February 24, 2021
Author Byron Katie has said, “Don’t believe everything you think.” I love this phrase. I actually have it as a bumper sticker. Byron Katie makes this comment because she is very aware that the majority of thoughts that run through all humans’ brains are being generated by the lizard brain; they are coming from our subconscious. Since becoming a life coach, I have learned the incredible power of thoughts. Or, should I say, I have learned the undeniable power of believing the plethora of thoughts that run through our brains on any given day. The thought itself is harmless. After all, it’s just a thought. What gives the thought control and influence over us is our willingness to believe the thought to be true or factual. So, I have learned to question or investigate my thinking to discover the truth or falsehood of the thoughts that swim in my head. Questioning my thoughts is a constant practice, but it is a practice that has helped me reduce my anxiety and stress.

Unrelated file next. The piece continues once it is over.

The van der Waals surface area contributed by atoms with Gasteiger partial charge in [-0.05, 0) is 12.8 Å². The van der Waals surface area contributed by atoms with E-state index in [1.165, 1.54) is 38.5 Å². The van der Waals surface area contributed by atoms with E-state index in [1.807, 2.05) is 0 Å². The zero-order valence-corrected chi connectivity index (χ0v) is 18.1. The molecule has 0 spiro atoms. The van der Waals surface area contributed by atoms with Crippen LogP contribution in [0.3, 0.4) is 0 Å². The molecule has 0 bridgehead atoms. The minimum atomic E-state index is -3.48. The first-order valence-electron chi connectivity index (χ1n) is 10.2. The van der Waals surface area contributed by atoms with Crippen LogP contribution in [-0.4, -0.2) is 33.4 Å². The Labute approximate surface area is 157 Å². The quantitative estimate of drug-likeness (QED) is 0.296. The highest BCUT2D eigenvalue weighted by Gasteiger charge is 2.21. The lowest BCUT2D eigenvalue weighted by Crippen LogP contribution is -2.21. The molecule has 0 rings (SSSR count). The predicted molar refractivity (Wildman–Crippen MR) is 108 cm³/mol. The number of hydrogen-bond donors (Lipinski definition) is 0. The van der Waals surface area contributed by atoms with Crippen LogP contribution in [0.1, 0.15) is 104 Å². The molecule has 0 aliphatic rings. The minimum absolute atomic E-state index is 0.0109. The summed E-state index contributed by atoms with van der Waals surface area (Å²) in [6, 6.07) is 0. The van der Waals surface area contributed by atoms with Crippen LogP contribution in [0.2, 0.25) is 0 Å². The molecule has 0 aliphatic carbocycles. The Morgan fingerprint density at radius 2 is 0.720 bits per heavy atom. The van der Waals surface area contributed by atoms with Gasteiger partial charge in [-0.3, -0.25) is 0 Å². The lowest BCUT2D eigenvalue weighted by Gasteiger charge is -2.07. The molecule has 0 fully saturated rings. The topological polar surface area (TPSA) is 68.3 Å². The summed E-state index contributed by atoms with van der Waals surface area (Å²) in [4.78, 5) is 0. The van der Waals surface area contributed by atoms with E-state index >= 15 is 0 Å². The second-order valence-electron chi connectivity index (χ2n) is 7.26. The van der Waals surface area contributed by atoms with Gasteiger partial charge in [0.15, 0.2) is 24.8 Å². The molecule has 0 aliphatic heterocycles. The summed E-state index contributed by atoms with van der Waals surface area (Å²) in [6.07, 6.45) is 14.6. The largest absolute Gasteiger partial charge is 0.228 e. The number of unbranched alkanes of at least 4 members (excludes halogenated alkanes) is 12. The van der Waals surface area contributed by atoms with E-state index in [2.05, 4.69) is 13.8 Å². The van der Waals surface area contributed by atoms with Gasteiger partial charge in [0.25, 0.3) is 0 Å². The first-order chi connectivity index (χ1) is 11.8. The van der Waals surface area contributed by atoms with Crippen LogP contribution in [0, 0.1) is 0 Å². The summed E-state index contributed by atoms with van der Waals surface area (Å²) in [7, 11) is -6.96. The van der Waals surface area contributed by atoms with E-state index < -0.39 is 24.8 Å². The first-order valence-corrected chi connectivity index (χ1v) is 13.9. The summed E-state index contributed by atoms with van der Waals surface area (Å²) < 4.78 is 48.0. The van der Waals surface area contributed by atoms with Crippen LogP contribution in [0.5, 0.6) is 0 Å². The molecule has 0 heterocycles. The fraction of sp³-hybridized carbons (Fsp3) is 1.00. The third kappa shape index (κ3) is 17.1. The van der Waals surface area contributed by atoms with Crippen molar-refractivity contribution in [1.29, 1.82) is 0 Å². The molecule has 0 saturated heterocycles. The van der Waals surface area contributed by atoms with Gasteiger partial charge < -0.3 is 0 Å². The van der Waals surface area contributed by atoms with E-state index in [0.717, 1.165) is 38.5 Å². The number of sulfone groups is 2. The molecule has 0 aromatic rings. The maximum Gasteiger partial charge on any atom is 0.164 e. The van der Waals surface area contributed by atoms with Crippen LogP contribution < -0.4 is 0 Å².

Thoughts can become dangerous when a culture or society pushes certain beliefs to be true, factual, and accurate. If these beliefs are coming from society, they must be true, and everyone is expected to believe them. These thoughts actually have more power because we are being taught that they are true by teachers, parents, government, and the internet.